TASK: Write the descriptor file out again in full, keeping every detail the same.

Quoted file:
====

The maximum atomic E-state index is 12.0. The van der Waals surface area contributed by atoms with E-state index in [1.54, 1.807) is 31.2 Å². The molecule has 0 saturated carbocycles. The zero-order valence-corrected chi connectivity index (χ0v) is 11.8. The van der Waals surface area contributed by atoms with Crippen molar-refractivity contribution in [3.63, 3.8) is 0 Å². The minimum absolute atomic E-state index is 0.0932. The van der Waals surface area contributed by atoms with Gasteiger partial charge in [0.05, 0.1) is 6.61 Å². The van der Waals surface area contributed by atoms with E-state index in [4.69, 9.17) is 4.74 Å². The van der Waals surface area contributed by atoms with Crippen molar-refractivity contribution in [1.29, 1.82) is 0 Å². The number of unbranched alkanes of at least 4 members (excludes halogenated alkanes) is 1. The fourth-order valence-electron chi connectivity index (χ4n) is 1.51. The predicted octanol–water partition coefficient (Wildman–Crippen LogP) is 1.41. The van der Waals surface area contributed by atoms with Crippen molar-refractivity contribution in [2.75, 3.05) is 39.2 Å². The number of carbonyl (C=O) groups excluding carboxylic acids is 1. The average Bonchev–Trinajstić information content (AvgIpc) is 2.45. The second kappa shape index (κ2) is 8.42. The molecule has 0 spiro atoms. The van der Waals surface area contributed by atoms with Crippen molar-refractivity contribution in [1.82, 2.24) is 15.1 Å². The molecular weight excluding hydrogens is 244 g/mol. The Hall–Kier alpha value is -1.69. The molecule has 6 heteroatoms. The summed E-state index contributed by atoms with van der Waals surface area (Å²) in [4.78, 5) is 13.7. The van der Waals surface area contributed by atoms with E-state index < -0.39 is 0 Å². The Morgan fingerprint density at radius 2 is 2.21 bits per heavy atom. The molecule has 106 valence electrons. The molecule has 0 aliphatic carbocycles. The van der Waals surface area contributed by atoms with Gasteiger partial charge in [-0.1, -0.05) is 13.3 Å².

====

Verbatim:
The maximum atomic E-state index is 12.0. The van der Waals surface area contributed by atoms with E-state index in [1.54, 1.807) is 31.2 Å². The molecule has 0 saturated carbocycles. The zero-order valence-corrected chi connectivity index (χ0v) is 11.8. The van der Waals surface area contributed by atoms with Crippen molar-refractivity contribution in [3.63, 3.8) is 0 Å². The minimum absolute atomic E-state index is 0.0932. The van der Waals surface area contributed by atoms with Gasteiger partial charge in [0.05, 0.1) is 6.61 Å². The van der Waals surface area contributed by atoms with E-state index in [4.69, 9.17) is 4.74 Å². The van der Waals surface area contributed by atoms with Crippen molar-refractivity contribution in [1.29, 1.82) is 0 Å². The number of unbranched alkanes of at least 4 members (excludes halogenated alkanes) is 1. The fourth-order valence-electron chi connectivity index (χ4n) is 1.51. The predicted octanol–water partition coefficient (Wildman–Crippen LogP) is 1.41. The van der Waals surface area contributed by atoms with Crippen molar-refractivity contribution in [2.75, 3.05) is 39.2 Å². The number of carbonyl (C=O) groups excluding carboxylic acids is 1. The average Bonchev–Trinajstić information content (AvgIpc) is 2.45. The second kappa shape index (κ2) is 8.42. The molecule has 0 spiro atoms. The van der Waals surface area contributed by atoms with Crippen molar-refractivity contribution in [1.82, 2.24) is 15.1 Å². The molecular weight excluding hydrogens is 244 g/mol. The Hall–Kier alpha value is -1.69. The molecule has 6 heteroatoms. The summed E-state index contributed by atoms with van der Waals surface area (Å²) in [4.78, 5) is 13.7. The van der Waals surface area contributed by atoms with E-state index < -0.39 is 0 Å². The Morgan fingerprint density at radius 2 is 2.21 bits per heavy atom. The molecule has 106 valence electrons. The molecule has 0 aliphatic carbocycles. The van der Waals surface area contributed by atoms with Gasteiger partial charge in [-0.1, -0.05) is 13.3 Å².